That's the situation facing Na'Shantéa Miller, 24, a grad school hopeful from Caledon, Ontario.
Growing up, Harvard seemed like a dream to Miller. She was blessed with teachers and mentors who believed in her — but not everyone was so supportive.
"For sure, people have told me in the past, 'You're not going to get far with a name like Na'Shantéa with an apostrophe, an accent aigu and a capital 'S,'" Miller told CBC News.
"And there's power in words," Miller said.
When it came time to do the standardized GRE test, required for most graduate schools in the U.S., Miller says she didn't do very well. But the only thing worse than rejection, she told herself, was not knowing.
So she applied anyway — not only to Harvard, but also to Oxford University, Cambridge University, the London School of Economics, the University of Chicago, McGill University, and the University of Toronto.
And got in to all of them, with just one exception:
"I was shocked ... because I never expected to get in. It was really just applying to be rejected, and then at least telling myself that I tried."
But getting accepted is one thing and the reality of going to her dream school, she learned, is quite another.
Miller was accepted to the Harvard Kennedy School's Master's in Public Policy, a two-year program she says costs more than $115,000 per year. And for the school to provide her a student visa, she needed to come with one year's worth by June 15.
With help from her parents, Miller's been able to gather $40,000 in savings. But that still means coming up with $75,000 in just one month.
Scholarships are one option of course and Miller has been scouring to find as many as she can that don't require her to be a U.S. citizen. She's applied to several already. But, she says, "It's a waiting game."
It's a situation Miller says is all the more ironic in the wake of the college bribery scheme south of the border.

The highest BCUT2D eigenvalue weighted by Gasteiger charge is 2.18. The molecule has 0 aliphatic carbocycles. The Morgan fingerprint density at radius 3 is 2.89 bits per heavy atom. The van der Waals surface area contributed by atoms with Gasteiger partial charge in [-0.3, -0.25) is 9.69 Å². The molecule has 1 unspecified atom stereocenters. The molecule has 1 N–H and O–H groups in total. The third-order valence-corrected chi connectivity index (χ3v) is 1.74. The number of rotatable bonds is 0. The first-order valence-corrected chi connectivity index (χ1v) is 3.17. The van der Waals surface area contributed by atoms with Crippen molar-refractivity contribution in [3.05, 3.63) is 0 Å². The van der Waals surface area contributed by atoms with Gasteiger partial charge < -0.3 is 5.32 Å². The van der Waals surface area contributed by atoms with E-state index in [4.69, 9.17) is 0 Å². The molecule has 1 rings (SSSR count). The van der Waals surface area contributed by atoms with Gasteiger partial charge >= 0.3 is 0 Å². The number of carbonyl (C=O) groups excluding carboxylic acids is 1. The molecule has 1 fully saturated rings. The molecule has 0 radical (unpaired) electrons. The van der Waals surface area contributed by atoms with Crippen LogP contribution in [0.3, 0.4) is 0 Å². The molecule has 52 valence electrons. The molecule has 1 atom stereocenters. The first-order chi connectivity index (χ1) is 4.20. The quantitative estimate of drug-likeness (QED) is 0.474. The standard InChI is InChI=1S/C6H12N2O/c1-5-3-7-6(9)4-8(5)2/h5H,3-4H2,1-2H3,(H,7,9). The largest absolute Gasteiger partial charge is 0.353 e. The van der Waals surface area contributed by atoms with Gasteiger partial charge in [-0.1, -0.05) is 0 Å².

A group of wealthy parents, including big names in the business world and in Hollywood, are currently on trial for allegedly forking over thousands — in some cases millions — of dollars to buy their children's way into top U.S. schools.
Since the scandal broke, some of the children of those parents have said they never wanted to go to the schools in the first place.
"Literally, it's the opposite situation," said Miller. "I actually want to go, and I wish my parents were so wealthy that money wasn't an obstacle. But it just shows the dichotomy of what money can get you."
Miller isn't oblivious to her own privileges, though.
A mentor of Leadership By Design, a program designed to help high-achieving Black students from the Toronto area, Miller has been encouraged by friends and other mentors in and out of the program — people she says believed in her, urged her to apply to schools she thought were a pipe-dream, and took the time to look over her application.
It was some of those people, she says, who encouraged her to start a GoFundMe campaign, all in the spirit of being able to say she'd done everything she could to make her dream a reality.
Miller says she applied for financial aid at Harvard, saying the school encouraged everyone to apply regardless of their need, but says she wasn't chosen.
When she contacted school officials to tell them she may not be able to come up with the money, she says she was told there was little they could do.
"Regarding funding, we certainly wish we had more aid to award the many fine candidates who apply, but we are unfortunately unable to offer funding to all deserving applicants," she was told in a letter last month.
CBC News reached out to Harvard to ask about Miller's case but didn't receive a response.
In the one month she has left, Miller plans to apply for as many scholarships as possible, some totaling just $500 each, to try to pay her way to the school.
But she's also taking things in stride.
"Going to Harvard is a privilege and a once-in-a-lifetime opportunity, but it's not a necessity," she said. If she does make it, she says, her degree will always be a reminder that "I didn't get there by myself."
And no matter what, she says: "One thing that I will be doing is paying it forward."
Originally published on CBC News.